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Macon Chronicle-Herald - Macon, MO
  • What Is Camphor?

  • Where to find and how to use traditional anesthetic
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  • Whether it’s sore muscles or itchy skin, if you’re suffering, relief is in sight. Camphor products are a traditional and effective form of anesthetic for these irritating conditions. Find out what camphor is and if it can help you.
    What is camphor? Camphor is a derivative of camphor tree wood (or cinnamonum camphora). It can also be created synthetically, according to the International Programme on Chemical Safety. Camphor is very strongly aromatic and causes increased blood circulation by dilating the capillaries on the surface of the skin, which results in a cooling effect.
    What are camphor’s uses? Camphor has a variety of applications. Camphor has been used as an anesthetic and a type of liniment. Camphor has also been used as a food and beverage flavoring; in religious ceremonies; as a deodorant, a moth repellent, a cosmetic and drug preservative; in plastic manufacture; and even a wood and cloth preservative. Camphor has analgesic properties, which makes it useful as a topical pain reliever. Camphor can also reduce and proactively prevent skin irritation. Camphor should not be taken internally due to its toxicity.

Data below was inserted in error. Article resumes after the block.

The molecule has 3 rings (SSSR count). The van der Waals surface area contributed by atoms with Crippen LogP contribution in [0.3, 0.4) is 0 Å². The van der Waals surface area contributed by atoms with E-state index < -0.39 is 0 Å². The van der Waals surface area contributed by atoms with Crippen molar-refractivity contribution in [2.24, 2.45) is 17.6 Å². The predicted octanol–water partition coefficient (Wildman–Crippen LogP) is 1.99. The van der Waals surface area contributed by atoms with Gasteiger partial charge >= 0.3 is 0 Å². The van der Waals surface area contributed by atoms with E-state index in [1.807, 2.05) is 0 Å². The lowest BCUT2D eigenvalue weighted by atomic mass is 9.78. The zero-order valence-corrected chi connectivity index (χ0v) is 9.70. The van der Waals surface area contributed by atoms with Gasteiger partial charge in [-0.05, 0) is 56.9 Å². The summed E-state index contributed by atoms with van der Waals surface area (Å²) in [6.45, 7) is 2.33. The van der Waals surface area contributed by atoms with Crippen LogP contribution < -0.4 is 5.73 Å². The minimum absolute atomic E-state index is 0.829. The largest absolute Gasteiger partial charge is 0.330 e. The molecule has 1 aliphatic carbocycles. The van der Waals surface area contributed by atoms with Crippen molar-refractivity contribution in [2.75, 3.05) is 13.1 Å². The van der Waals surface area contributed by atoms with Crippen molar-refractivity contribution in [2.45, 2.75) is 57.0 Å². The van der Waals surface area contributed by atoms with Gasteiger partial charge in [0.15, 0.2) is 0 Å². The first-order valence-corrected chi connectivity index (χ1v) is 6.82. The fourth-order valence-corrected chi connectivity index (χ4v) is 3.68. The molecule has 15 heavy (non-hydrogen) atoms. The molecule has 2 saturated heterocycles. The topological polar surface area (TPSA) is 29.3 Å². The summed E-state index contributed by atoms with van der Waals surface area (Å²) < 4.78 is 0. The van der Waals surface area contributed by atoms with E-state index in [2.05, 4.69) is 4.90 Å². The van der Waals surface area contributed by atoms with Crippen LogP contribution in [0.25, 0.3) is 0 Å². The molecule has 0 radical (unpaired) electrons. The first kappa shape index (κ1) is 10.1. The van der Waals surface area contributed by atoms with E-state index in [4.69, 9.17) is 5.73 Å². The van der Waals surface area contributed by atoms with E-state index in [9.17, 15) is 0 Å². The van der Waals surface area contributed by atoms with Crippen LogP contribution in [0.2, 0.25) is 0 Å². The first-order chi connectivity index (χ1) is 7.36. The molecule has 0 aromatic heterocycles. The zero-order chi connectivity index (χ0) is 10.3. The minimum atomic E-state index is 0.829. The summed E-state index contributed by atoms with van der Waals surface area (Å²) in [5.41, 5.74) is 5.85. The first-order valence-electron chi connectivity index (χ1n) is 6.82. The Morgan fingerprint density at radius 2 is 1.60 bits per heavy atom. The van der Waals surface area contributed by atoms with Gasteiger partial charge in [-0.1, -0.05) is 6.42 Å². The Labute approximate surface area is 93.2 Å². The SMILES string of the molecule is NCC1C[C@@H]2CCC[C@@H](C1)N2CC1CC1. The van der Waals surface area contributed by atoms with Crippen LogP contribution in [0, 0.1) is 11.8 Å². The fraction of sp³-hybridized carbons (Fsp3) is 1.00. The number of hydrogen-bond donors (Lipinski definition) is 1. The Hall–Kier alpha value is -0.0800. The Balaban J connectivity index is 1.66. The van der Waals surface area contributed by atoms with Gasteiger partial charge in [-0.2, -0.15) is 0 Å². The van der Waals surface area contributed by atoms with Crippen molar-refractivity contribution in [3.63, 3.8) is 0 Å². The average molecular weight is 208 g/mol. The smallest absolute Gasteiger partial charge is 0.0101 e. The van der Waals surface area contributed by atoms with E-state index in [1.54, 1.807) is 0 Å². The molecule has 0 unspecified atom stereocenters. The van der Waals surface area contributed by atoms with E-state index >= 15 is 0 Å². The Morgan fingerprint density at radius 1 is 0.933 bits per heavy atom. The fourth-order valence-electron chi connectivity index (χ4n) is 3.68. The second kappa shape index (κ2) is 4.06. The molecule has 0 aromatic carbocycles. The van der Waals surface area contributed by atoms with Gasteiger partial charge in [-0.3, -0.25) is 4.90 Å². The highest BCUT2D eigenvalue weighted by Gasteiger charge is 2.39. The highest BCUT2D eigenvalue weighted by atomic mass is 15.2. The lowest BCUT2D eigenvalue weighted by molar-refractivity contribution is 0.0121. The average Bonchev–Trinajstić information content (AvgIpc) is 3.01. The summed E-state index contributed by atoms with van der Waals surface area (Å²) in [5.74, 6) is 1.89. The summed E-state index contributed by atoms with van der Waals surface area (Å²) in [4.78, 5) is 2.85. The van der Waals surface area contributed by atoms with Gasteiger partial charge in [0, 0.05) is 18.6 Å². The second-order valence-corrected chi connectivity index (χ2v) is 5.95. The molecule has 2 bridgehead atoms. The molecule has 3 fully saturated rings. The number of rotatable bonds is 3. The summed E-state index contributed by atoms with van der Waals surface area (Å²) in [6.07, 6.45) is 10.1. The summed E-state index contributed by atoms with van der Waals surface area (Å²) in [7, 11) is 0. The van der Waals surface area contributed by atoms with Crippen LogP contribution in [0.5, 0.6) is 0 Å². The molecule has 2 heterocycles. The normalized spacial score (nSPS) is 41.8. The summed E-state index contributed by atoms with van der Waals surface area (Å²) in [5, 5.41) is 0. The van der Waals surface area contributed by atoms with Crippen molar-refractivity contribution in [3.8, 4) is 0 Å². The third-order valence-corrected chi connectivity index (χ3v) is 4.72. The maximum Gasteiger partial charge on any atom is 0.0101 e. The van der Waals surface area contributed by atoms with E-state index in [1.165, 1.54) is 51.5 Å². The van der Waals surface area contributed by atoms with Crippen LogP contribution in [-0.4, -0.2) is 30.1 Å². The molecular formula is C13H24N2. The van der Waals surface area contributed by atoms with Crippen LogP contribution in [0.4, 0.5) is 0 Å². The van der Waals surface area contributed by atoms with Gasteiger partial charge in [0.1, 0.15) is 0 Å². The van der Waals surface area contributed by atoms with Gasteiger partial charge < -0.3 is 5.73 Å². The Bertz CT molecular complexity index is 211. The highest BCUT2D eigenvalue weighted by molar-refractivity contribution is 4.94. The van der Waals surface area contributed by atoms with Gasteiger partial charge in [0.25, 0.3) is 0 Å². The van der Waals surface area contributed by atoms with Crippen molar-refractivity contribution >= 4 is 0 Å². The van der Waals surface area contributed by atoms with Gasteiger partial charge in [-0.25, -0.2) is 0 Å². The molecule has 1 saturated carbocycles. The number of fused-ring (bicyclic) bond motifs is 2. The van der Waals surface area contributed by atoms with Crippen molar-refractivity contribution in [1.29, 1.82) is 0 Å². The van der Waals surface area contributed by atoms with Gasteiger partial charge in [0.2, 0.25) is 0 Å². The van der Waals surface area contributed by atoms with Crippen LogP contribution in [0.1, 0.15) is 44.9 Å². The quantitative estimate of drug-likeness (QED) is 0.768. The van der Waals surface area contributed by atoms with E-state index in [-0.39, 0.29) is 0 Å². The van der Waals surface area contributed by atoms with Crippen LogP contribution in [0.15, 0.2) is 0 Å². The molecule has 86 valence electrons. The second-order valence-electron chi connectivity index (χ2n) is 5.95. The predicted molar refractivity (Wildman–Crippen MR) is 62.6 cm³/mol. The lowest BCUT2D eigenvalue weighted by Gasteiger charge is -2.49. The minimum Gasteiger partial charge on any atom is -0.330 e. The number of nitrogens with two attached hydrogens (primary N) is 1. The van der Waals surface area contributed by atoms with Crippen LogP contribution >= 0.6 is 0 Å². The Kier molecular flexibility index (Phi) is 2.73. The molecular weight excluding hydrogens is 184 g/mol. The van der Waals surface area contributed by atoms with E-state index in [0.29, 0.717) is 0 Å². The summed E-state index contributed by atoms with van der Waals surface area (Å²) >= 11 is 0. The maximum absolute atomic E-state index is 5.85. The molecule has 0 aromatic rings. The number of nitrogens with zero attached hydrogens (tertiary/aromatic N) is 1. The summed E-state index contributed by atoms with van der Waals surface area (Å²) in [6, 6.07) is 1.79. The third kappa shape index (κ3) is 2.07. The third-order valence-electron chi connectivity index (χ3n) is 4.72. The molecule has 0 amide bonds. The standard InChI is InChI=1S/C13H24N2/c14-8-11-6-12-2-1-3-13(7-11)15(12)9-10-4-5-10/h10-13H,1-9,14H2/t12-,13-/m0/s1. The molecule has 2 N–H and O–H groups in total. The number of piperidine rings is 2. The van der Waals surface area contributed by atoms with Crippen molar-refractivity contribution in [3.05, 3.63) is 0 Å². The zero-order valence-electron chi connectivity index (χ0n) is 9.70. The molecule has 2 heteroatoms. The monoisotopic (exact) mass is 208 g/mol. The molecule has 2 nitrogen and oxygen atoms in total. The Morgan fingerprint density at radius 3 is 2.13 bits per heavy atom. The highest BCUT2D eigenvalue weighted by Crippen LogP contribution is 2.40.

Where can camphor be found? Camphor is offered in many forms today. Creams, oils and ointments with camphor and menthol are over-the-counter remedies for treating sinus congestion; muscular pain; irritation and itchy, irritated skin. Camphor is also used in dental procedures as an antibacterial agent, particularly in root canals. In addition, camphor can be found in various moth repellents.
    Is camphor safe? Camphor is a powerful medication that many people have used safely and successfully. It is important to note that the National Institutes of Health warns against camphor overdose and recommends seeking a health care professional or poison control center if there are any symptoms of camphor overdose. Some overdose symptoms are abdominal pain, burning of mouth and throat, thirst, nausea, vomiting, slowed breathing, rigid muscles or any unusual behavior of concern.
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